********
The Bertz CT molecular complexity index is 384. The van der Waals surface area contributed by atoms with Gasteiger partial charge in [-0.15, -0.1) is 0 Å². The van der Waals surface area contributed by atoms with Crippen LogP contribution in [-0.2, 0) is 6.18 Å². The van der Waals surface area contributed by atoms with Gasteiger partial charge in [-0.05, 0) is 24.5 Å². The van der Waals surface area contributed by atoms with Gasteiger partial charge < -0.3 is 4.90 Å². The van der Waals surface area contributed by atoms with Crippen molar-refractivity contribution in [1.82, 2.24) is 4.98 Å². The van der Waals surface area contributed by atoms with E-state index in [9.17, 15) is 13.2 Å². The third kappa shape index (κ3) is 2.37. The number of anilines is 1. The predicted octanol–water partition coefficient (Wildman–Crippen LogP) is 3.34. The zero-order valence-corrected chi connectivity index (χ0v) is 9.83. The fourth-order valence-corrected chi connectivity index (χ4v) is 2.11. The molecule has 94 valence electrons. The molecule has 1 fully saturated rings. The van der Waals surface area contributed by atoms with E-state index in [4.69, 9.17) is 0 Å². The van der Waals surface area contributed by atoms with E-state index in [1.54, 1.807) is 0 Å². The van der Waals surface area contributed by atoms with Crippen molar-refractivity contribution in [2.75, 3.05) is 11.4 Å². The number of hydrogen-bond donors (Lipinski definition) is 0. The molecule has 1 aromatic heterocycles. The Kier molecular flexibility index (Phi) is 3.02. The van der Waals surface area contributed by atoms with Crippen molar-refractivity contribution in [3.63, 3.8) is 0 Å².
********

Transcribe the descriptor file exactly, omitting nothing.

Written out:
The Bertz CT molecular complexity index is 384. The van der Waals surface area contributed by atoms with Gasteiger partial charge in [-0.15, -0.1) is 0 Å². The van der Waals surface area contributed by atoms with Crippen LogP contribution in [-0.2, 0) is 6.18 Å². The van der Waals surface area contributed by atoms with Gasteiger partial charge in [-0.05, 0) is 24.5 Å². The van der Waals surface area contributed by atoms with Gasteiger partial charge < -0.3 is 4.90 Å². The van der Waals surface area contributed by atoms with Crippen molar-refractivity contribution in [1.82, 2.24) is 4.98 Å². The van der Waals surface area contributed by atoms with E-state index in [9.17, 15) is 13.2 Å². The third kappa shape index (κ3) is 2.37. The number of anilines is 1. The predicted octanol–water partition coefficient (Wildman–Crippen LogP) is 3.34. The zero-order valence-corrected chi connectivity index (χ0v) is 9.83. The fourth-order valence-corrected chi connectivity index (χ4v) is 2.11. The molecule has 94 valence electrons. The molecule has 1 fully saturated rings. The van der Waals surface area contributed by atoms with E-state index in [4.69, 9.17) is 0 Å². The van der Waals surface area contributed by atoms with E-state index in [1.54, 1.807) is 0 Å². The van der Waals surface area contributed by atoms with Crippen molar-refractivity contribution in [2.75, 3.05) is 11.4 Å². The number of hydrogen-bond donors (Lipinski definition) is 0. The molecule has 1 aromatic heterocycles. The Kier molecular flexibility index (Phi) is 3.02. The van der Waals surface area contributed by atoms with Crippen molar-refractivity contribution in [3.63, 3.8) is 0 Å².